Inspired by the flooding of her brother’s house in Trinidad in 2008, British-Trinidadian Monique Roffey’s novel is an immersive account of a father’s flight to the Galapagos after a catastrophic flood kills his infant son. With its sharp insights into the legacy of colonialism and the havoc wreaked by a warming planet, Archipelago is both a love letter to the quixotic Caribbean Sea and an electrifying portrayal of life lived on the front line of the climate and ecological emergency.

‘There’s a warmth to this book, an exuberance and a wisdom, that makes the experience of reading it feel not just pleasurable but somehow instructive. It’s funny, sometimes bitingly poignant. A brilliant piece of storytelling.” — Andrew Miller, author of Pure, winner of the Costa Book of the Year 2011.

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It’s two days before Christmas and Helsinki is battling a ruthless climate catastrophe: subway tunnels are flooded; abandoned vehicles are left burning in the streets; the authorities have issued warnings about malaria, tuberculosis, Ebola, and the plague. People are fleeing to the far north of Finland and Norway where conditions are still tolerable. Social order is crumbling and private security firms have undermined the police force.

Tapani Lehtinen, a struggling poet, is among the few still able and willing to live in the city. When Tapani’s beloved wife, Johanna, a newspaper journalist, goes missing, he embarks on a frantic hunt for her. Johanna’s disappearance seems to be connected to a story she was researching about a politically motivated serial killer known as “The Healer.” Desperate to find Johanna, Tapani’s search leads him to uncover secrets from her past. Secrets that connect her to the very murders she was investigating.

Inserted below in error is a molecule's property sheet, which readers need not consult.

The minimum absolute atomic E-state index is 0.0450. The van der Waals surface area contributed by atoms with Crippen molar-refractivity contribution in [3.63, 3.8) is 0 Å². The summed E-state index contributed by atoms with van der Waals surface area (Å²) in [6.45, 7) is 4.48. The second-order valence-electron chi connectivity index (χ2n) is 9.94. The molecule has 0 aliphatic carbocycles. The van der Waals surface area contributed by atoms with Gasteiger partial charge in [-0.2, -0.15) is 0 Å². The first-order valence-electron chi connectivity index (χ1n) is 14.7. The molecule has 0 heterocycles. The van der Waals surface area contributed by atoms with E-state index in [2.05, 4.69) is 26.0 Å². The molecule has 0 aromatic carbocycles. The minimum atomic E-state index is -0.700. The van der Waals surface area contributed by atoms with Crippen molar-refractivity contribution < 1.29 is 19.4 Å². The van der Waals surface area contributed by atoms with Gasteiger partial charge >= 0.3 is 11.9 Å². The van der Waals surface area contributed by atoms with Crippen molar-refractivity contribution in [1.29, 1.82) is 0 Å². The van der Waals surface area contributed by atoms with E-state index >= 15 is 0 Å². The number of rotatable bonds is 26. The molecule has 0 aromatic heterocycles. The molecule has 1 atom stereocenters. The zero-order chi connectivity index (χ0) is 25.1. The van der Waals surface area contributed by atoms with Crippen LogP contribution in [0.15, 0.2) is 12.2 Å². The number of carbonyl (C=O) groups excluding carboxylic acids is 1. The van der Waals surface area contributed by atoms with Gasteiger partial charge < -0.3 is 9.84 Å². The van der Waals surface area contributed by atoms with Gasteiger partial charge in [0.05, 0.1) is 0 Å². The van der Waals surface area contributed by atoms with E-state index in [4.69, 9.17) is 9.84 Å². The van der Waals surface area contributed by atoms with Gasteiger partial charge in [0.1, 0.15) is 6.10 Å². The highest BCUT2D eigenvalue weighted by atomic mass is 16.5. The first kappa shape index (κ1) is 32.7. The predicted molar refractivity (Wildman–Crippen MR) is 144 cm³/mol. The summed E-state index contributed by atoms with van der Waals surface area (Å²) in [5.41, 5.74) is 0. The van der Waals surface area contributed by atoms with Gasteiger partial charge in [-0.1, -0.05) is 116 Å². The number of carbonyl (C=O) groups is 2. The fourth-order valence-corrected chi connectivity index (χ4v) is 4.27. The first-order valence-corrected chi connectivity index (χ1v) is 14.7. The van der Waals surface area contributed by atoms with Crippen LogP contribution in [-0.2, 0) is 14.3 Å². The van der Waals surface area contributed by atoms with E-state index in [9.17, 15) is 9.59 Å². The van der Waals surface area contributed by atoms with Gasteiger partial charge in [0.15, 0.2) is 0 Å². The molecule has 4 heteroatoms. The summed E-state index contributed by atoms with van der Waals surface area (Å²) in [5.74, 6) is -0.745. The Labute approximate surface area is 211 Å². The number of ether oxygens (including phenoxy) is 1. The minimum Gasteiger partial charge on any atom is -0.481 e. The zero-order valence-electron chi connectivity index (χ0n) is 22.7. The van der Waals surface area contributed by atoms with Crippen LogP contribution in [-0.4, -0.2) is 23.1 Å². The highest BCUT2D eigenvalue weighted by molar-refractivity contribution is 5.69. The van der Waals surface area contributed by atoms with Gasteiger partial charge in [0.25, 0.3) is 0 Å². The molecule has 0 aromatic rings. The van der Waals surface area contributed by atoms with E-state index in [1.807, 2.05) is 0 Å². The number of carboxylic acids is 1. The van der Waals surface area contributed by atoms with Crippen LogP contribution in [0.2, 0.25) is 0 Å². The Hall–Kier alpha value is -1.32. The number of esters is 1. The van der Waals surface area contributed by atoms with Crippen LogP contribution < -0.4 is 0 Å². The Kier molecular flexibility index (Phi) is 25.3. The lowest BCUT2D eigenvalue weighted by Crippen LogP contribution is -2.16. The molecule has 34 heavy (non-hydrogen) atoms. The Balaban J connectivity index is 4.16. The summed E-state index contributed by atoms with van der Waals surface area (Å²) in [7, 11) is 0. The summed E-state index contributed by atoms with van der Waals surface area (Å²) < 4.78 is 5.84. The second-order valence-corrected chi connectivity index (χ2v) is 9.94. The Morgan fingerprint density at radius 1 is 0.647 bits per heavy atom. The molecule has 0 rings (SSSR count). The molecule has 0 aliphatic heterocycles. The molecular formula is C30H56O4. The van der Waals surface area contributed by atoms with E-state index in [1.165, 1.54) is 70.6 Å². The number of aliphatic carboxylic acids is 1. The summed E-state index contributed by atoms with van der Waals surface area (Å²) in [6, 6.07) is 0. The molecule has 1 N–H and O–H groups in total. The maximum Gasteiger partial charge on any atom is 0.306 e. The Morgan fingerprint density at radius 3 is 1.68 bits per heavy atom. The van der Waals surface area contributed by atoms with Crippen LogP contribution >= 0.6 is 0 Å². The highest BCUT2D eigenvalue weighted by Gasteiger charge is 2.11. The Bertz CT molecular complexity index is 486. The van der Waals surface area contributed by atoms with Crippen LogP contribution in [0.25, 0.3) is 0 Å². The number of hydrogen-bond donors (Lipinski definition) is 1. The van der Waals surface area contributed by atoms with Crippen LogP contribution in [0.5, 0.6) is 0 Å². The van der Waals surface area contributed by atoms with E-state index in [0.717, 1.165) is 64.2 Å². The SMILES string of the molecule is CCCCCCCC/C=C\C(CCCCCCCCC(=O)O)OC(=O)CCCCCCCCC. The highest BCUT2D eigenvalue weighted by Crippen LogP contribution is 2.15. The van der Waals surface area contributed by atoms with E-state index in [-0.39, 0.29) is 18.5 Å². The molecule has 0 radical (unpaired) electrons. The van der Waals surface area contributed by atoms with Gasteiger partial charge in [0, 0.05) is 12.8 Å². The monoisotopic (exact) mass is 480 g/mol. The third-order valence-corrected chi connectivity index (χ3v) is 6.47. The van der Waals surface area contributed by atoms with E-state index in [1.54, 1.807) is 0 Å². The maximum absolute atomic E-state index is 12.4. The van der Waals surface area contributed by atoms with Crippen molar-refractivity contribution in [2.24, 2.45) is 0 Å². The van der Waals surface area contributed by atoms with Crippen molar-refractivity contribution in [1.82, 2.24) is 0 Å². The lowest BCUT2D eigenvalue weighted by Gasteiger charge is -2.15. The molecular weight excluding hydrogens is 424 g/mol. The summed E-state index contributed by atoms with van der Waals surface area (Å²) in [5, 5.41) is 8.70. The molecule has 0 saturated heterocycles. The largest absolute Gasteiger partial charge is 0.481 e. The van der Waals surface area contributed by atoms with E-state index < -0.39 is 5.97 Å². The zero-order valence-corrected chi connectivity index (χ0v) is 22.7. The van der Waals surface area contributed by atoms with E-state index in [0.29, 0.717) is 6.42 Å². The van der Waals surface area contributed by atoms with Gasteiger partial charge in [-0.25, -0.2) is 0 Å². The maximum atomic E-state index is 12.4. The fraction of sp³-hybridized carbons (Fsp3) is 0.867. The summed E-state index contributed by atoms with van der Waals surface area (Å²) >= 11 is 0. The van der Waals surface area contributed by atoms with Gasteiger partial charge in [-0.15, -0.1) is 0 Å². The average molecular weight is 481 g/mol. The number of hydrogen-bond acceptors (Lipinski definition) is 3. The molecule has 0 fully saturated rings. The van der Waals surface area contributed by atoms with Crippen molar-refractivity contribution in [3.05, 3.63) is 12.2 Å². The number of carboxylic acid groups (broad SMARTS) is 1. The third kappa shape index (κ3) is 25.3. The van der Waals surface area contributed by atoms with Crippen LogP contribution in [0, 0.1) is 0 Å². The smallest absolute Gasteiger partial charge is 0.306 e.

The Healer is set in desperate times, forcing Tapani to take desperate measures in order to find his true love. Written in an engrossingly dense but minimal language, Antti Tuomainen’s The Healer is a story of survival, loyalty, and determination. Even when the world is coming to an end, love and hope endure.

“The surefooted rendition of rain-washed urban decay that will stay in the mind of most readers.”—The Independent

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Perched on a hill above a village by the sea, the high house has a mill, a vegetable garden and a barn full of supplies. Caro and her younger half-brother, Pauly, arrive there one day to find it cared for by Grandy and his granddaughter, Sally. Not quite a family, they learn to live together, and care for one another. But there are limits even to what the ailing Grandy knows about how to survive, and, if the storm comes, it might not be enough.

“uses a future post-apocalyptic world as a perspective from which to apply the melancholic, nostalgic air of Ian Sinclair, Rachel Lichtenstein or W G Sebald to our own present. You think you have time. And then, all at once, you don’t’ – The Irish Times

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Tayo, a young Second World War veteran of mixed ancestry, is coming home, returning to the Laguna Pueblo Reservation. He finds himself scarred by his experiences as a prisoner of war and further wounded by the rejection he finds among his own people. Only by rediscovering the traditions, stories and ceremonies of his ancestors can he start to heal, and find peace.

Ceremony is the greatest novel in Native American literature. It is one of the greatest novels of any time and place.” Sherman Alexie

Read our Librarian’s top climate change fiction picks by heading to our Fiction sections

Ea has always felt like an outsider. She suffers from a type of deafness that means she cannot master the spinning rituals that unite her pod of spinner dolphins. When tragedy strikes her family and Ea feels she is partly to blame, she decides to make the ultimate sacrifice and leave. As Ea ventures into the vast, she discovers dangers everywhere, from lurking predators to strange objects floating in the water. But just as she is coming to terms with her solitude, a chance encounter with a group of arrogant bottlenoses will irrevocably alter the course of her life. In her terrifying, propulsive novel, Laline Paull explores the true meaning of family, belonging, sacrifice – the harmony and tragedy of the pod – within an ocean that is no longer the sanctuary it once was, and which reflects a world all too recognisable to our own.